Koide Hiroaki is assistant professor at Kyoto University Research Reactor Institute (KURRI).
He has been advocating to abandon all nuclear power for last 40 years; one of small group of nuclear researchers in Japan that is against nuclear power .
The reward is that he is still assistant professor, the lowest rank of teachers at age 61.
He says it is perfectly fine, as the position allows him to do only what he wants to do. And it was only possible at Kyoto University where still spirit of free research exists and minority can exist. Not at Tokyo University (the most prestigious university in Japan).
His latest book titled “原発のウソ” (Genpatsu no Uso – Lies on Nuclear Plants) sold 200,000 copies and I read his interviews in Japanese major papers, Mainichi and Asahi.
But until recently things were totally different.
After Fufushima Daiichi disaster, he is the person who has been most interviewed by local radio programs, independent Internet news sites and who gave lectures at local communities, but not on main stream media. You will find many of his interviews on YouTube.
His replies are always simple, straight forward. He says the reason he is against nuclear power is simple:
We do not know what to do hazardous nuclear waste. A nuclear power plant is like a mansion without toilet. Nuclear does not allow an error. But there is no such an operation with no error. Regardless whether we have sufficient electric power or not, we should not use nuclear power. But we actually have enough other sources of power and does not need nuclear power.
When he was asked if he was happy with the popularity of the latest book, he replied that:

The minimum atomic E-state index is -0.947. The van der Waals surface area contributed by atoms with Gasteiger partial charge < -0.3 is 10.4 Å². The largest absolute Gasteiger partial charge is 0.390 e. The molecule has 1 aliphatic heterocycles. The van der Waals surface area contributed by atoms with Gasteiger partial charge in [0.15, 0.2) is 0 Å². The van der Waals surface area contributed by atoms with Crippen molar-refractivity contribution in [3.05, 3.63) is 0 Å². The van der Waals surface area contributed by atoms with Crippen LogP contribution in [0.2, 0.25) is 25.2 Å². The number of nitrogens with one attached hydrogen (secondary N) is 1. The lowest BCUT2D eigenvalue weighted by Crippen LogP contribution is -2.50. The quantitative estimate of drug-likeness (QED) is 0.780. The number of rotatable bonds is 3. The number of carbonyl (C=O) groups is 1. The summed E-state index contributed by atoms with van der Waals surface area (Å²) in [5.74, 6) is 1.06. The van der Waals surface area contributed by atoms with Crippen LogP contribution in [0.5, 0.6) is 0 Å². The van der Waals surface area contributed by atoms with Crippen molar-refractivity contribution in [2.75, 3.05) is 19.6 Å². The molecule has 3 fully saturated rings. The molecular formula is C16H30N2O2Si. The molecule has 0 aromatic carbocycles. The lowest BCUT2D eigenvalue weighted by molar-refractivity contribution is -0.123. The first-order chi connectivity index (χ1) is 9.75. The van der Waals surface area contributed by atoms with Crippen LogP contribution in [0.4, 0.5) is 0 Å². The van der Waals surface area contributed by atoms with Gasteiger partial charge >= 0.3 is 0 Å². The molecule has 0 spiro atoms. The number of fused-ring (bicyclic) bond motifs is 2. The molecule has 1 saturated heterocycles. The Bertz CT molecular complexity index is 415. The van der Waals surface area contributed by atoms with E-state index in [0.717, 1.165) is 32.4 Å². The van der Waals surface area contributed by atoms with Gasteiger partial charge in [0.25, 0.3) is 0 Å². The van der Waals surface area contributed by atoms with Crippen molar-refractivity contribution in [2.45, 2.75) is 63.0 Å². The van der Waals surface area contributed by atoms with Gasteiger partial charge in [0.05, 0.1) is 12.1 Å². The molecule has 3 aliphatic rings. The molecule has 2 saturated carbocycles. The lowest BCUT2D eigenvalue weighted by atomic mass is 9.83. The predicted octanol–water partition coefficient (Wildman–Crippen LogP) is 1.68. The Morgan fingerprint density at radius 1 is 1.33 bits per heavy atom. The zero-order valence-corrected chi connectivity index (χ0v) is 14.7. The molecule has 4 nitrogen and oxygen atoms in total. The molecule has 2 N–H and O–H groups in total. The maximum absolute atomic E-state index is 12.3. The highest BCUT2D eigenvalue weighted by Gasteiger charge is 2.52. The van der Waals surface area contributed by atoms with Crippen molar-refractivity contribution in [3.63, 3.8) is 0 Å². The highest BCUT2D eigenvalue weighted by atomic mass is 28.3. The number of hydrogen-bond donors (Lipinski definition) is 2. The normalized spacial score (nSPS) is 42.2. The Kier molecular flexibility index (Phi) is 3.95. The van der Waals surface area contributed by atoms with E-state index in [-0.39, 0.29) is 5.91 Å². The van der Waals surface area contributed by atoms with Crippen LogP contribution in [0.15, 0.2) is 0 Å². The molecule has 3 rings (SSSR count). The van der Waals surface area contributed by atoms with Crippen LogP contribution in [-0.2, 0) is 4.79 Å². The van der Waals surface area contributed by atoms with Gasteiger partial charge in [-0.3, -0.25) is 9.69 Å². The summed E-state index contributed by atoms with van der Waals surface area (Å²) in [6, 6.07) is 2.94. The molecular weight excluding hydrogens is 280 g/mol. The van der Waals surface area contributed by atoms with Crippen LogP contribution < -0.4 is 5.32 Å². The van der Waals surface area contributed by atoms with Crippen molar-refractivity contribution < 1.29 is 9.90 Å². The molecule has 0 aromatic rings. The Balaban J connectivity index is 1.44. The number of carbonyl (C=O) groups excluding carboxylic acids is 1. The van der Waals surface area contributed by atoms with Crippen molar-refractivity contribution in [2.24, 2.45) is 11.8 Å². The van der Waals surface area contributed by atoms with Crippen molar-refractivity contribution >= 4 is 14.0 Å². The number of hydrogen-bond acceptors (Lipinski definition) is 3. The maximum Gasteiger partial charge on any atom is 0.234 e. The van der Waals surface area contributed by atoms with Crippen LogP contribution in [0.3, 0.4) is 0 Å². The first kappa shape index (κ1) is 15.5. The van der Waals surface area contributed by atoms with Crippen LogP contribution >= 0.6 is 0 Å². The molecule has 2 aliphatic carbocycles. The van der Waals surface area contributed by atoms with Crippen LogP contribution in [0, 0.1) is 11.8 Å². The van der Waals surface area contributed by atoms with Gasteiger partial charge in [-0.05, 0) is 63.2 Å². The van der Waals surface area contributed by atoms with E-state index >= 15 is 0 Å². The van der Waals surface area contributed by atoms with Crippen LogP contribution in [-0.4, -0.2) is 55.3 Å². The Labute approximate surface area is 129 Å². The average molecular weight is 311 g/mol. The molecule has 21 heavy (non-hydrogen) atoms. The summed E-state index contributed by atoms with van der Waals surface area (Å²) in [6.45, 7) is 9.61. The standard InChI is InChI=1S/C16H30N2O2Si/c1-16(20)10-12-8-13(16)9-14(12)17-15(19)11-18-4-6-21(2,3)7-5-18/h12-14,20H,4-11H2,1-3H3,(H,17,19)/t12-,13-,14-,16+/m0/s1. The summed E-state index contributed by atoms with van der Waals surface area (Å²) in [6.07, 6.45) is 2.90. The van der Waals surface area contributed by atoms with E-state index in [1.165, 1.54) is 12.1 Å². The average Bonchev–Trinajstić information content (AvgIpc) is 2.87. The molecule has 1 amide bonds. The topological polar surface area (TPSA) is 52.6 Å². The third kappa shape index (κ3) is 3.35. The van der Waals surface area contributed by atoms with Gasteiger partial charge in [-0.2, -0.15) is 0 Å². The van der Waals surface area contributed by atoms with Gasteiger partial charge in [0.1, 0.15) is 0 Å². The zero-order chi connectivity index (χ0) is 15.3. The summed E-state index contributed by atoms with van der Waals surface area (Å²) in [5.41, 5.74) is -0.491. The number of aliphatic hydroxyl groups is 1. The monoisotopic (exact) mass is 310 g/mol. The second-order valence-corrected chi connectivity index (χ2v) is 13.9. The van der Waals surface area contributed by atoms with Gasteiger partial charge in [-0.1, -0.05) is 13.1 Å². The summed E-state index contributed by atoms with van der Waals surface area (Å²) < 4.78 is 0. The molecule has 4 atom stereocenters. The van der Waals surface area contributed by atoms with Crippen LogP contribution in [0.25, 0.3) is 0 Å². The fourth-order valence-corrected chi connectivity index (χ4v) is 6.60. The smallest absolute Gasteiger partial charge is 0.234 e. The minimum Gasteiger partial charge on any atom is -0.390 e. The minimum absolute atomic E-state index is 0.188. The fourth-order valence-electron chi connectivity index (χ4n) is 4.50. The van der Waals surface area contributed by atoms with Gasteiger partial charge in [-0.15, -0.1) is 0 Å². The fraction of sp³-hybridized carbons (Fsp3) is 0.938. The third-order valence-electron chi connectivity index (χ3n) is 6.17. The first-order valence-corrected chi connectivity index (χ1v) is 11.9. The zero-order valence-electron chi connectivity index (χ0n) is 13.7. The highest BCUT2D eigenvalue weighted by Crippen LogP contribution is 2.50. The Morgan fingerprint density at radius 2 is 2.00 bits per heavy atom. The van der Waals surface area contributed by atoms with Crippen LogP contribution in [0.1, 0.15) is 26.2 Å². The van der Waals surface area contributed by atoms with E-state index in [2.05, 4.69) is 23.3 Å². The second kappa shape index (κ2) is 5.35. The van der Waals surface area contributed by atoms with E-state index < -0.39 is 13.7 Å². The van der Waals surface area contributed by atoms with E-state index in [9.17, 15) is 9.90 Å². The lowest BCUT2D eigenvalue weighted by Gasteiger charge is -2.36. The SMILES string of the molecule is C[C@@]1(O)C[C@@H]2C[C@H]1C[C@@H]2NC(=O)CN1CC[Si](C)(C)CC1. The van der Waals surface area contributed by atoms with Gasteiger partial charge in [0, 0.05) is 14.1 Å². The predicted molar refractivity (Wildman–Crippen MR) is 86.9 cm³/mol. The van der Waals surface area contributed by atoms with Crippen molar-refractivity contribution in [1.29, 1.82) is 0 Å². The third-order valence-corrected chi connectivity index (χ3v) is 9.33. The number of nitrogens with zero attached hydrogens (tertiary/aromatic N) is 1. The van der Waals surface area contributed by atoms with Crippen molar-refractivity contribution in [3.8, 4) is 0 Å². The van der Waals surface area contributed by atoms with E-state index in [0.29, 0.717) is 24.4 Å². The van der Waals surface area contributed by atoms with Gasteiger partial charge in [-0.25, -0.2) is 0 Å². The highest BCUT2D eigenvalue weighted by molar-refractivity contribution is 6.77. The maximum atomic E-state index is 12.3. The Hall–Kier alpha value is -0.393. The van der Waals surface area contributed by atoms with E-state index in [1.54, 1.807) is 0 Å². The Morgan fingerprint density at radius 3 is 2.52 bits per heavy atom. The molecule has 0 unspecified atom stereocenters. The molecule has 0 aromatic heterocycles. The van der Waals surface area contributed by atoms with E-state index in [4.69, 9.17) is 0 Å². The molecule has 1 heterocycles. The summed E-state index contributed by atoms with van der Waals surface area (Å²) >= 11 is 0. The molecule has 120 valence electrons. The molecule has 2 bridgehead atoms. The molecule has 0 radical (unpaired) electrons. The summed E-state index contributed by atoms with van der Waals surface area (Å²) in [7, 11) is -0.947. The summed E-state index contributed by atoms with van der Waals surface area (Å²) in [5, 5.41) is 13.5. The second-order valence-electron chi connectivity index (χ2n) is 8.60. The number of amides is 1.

He was not happy at all, as the book was selling because of Fukushima Daiichi Disaster and he failed to stop that happen.
Recently his lectures attract many more people than capacity of halls. He says that in the past, nobody showed up at his lectures and he appreciates that so many people would like to listen to him now. But he regrets that he could not stop the disaster.
He is soft-spoken, pleasant whatever subject he is talking, seems to have no bitterness after all those years fighting against odds. But in one radio interview, I think I sensed his emotion when he used a few times word ‘Munen” (deep regret) about the outcome – a nuclear disaster – of his long campaign to prevent it from happening.
I don’t know if it is his nature or if he has obtained during his long and lonely fight against nuclear power. He is more than a nuclear researcher with integrity. He not only makes sense of what’s happening now, but people sense his kindhearted character listening to him in the middle of national disaster.
Mr. Koide says that:
He entered the field, thinking that nuclear power is the energy of future. But soon after he discovered actually nuclear power is a poor source of energy: Uranium is not abundant as coal or natural gas for example. And we do not know how to make nuclear products safe and pass them on to future generations.
Statement that nuclear power makes 30 percent of energy is misleading. Japan can generate enough electric power from coal, natural gas and from hydraulic dams. They are just not being used at full capacity. They are also cheaper than nuclear power on the contrary of common belief.